A lot of cricket fans across India consider him to be a legend in the making. He may not possess the calm demeanour of Rahul Dravid, but his batting skills and aggressive nature more than compensate.
Since rising through India's Under-19 team, Virat Kohli has cemented his place in the national squad - and experts and analysts are now placing him in the same league as that of the country's greatest-ever player, Sachin Tendulkar.
IBTimes UK takes a look at the player who many now believe is the best player in the world.
A hard-hitter of the ball and a passionate cricketer, Kohli grew up in Delhi and embarked on his first steps to fame by guiding his India U-19 side to victory in the ICC U-19 Cricket World Cup at Malaysia in March 2008.
The achievement threw spotlight on the young lad, who was called upon to make his ODI debut just five months later. He was also handpicked by Royal Challengers Bangalore during the inaugural IPL season in 2008 and in the years that followed he has become the face of the two-time runners-up.
The right-hander, who prefers to bat at number three, has achieved a number of milestones and records in the last few years, particularly in one-day cricket. He currently shares the number one spot in the ICC player rankings with AB de Villiers of South Africa, with a rating of 872 in the abbreviated form of the game.
The South African wicketkeeper-batsman dethroned the Indian as the best player in the 50-over format in December last year. But Kohli returned to the coveted number one spot after his performances in the ongoing series against New Zealand.
The entire nation will fondly remember his knock of his personal best of 183 against arch-rivals Pakistan in the Asia Cup in 2012. Kohli's heroics helped India produce their highest ever run chase of 330 in the 50-over format.
Despite his relatively slight frame, Kohli is more than capable of clearing the ropes and this natural power, combined with the velvet touch of his strokesplay, is a potent combination in the one-day game. Kohli currently holds the record for India's fastest-ever century, compiled in just 52 balls against Australia in October last year.
He is also the fastest player in the history of cricket to reach the 5000 run milestone in just 120 matches surpassing the great, Sir Vivian Richards who needed six matches more.
Kohli's accolades include the ICC ODI Player of the Year and the People's Choice Awards for Favourite Sportsperson of the Year in 2012, followed by the Arjuna Award last year for his outstanding achievements in sports at the national level.
In case you're not already convinced [or dizzy with statistics] he is also the quickest Indian cricketer to reach the milestone of 1000, 3000 and 4000 runs, the fastest player to reach 10 and 15 centuries in ODIs, and the first Indian batsman to score the most ODI runs in every calendar year since 2010.
And, of course, the team awards have flowed. Kohli played in 2011 World Cup final, sharing a crucial 81-run stand with Tendulkar to help his team to victory. And in 2013 he played a key role in India's Champions Trophy triumph, finishing fifth on the list of leading run scorers and top-scoring in the final with a wonderfully inventive 43 off 34 balls in soggy conditions.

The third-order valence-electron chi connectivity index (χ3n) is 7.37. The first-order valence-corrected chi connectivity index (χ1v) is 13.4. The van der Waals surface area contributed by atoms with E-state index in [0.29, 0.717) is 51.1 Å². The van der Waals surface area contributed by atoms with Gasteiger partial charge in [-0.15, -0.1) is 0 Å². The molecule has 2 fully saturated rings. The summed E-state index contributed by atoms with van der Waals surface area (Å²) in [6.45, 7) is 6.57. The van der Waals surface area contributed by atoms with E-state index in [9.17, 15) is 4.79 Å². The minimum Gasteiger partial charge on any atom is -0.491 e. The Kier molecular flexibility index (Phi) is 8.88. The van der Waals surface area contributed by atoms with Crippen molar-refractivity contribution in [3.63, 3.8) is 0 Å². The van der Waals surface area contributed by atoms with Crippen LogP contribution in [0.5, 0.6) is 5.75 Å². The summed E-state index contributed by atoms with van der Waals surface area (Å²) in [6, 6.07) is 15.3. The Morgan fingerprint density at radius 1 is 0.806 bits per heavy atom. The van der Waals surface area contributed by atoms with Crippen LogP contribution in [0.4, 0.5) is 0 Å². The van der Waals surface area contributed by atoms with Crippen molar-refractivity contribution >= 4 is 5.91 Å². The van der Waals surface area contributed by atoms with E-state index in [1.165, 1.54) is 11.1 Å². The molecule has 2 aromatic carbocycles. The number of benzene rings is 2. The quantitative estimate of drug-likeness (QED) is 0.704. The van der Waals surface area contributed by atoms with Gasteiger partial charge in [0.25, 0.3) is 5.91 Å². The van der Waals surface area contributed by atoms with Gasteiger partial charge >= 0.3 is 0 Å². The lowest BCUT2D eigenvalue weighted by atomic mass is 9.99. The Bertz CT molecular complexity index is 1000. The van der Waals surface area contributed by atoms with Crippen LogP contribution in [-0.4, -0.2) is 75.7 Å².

In test cricket Kohli's progress has been more sedate, an average of 44.32 and a return of five centuries in just 22 matches hints at the potential for greatness. In an Indian line-up shorn of its trio of batting legends [Dravid, Tendulkar and VVS Laxman], Kohli is already showing the cussedness and composure to fill the breach.
His effortless 119 in the recent drawn test against South Africa, made against the world's best attack on a spicy wicket, demonstrated the kaleidoscopic range of his capabilities. With India losing wickets, Kohli knuckled down and waited for the bad balls, before opening up later in the innings to shepherd his team to a competitive total. Tendulkar would have been proud.
So we already know that Kohli is one of the best players in the world. That much has been proved beyond doubt. The question now facing us is: is he currently the best?
Given the rate at which Kohli has been learning from his compatriots and evolving, putting in resolute shifts on the field, active and vocal in making decisions and imparting instructions, one cannot deny that he has matured and continues to blossom into a batting bedrock.
Is there anyone better in world cricket? The recent Ashes series showed that neither England nor Australia posseses much in the way of world-class batting talent, apart from Michael Clarke - and even his talent is often shackled by a dicky back. Hashim Amla, a perennial contender for the title of world's no.1 batsman, had a rotten time during the recent South Africa-India series, while the ageless Sri Lankans Mahela Jayawardene and Kumar Sangakkara have played little test cricket of late.
Perhaps we will get a better idea of Kohli's standing when India visit England this summer. In alien conditions against a team which will be desperate to bounce back from its Ashes humiliation (and no doubt infused with a new battery of hungry fast bowlers) Kohli will have the perfect chance to prove his credentials. Wickets usually tumble early on in England, so Kohli will be expected to play long, match-defining, even career-defining innings.
Tendulkar took the first step on his journey to greatness by scoring his first test hundred in England, nearly a quarter of a century ago. If Kohli flourishes in the same conditions, he could complete his own journey to the top of the world.